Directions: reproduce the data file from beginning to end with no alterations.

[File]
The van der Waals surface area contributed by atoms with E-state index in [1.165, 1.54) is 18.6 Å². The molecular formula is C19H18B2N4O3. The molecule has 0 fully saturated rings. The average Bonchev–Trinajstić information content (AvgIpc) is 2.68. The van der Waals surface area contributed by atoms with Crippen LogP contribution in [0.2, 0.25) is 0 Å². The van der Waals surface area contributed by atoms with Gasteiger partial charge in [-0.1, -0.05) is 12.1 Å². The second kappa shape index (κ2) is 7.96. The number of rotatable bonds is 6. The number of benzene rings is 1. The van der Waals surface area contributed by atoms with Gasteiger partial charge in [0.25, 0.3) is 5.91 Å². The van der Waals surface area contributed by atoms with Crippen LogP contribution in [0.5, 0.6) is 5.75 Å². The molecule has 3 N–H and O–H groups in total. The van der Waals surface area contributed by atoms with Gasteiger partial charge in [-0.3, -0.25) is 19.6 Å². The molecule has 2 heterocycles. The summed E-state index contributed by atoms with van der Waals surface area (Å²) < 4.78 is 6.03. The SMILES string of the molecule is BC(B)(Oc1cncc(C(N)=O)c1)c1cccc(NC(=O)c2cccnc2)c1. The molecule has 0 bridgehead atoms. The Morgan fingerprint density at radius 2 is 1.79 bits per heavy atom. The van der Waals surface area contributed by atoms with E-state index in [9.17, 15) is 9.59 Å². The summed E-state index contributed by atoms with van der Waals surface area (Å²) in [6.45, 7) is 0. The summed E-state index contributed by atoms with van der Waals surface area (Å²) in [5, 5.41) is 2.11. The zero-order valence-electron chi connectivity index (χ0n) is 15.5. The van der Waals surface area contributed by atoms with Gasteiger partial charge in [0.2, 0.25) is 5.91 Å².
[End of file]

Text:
The van der Waals surface area contributed by atoms with E-state index in [1.165, 1.54) is 18.6 Å². The molecular formula is C19H18B2N4O3. The molecule has 0 fully saturated rings. The average Bonchev–Trinajstić information content (AvgIpc) is 2.68. The van der Waals surface area contributed by atoms with Crippen LogP contribution in [0.2, 0.25) is 0 Å². The van der Waals surface area contributed by atoms with Gasteiger partial charge in [-0.1, -0.05) is 12.1 Å². The second kappa shape index (κ2) is 7.96. The number of rotatable bonds is 6. The number of benzene rings is 1. The van der Waals surface area contributed by atoms with Gasteiger partial charge in [0.25, 0.3) is 5.91 Å². The van der Waals surface area contributed by atoms with Crippen LogP contribution in [0.5, 0.6) is 5.75 Å². The molecule has 3 N–H and O–H groups in total. The van der Waals surface area contributed by atoms with Gasteiger partial charge in [-0.3, -0.25) is 19.6 Å². The molecule has 2 heterocycles. The summed E-state index contributed by atoms with van der Waals surface area (Å²) < 4.78 is 6.03. The SMILES string of the molecule is BC(B)(Oc1cncc(C(N)=O)c1)c1cccc(NC(=O)c2cccnc2)c1. The molecule has 0 bridgehead atoms. The Morgan fingerprint density at radius 2 is 1.79 bits per heavy atom. The van der Waals surface area contributed by atoms with E-state index in [9.17, 15) is 9.59 Å². The summed E-state index contributed by atoms with van der Waals surface area (Å²) in [6.45, 7) is 0. The summed E-state index contributed by atoms with van der Waals surface area (Å²) in [5, 5.41) is 2.11. The zero-order valence-electron chi connectivity index (χ0n) is 15.5. The van der Waals surface area contributed by atoms with Gasteiger partial charge in [0.2, 0.25) is 5.91 Å².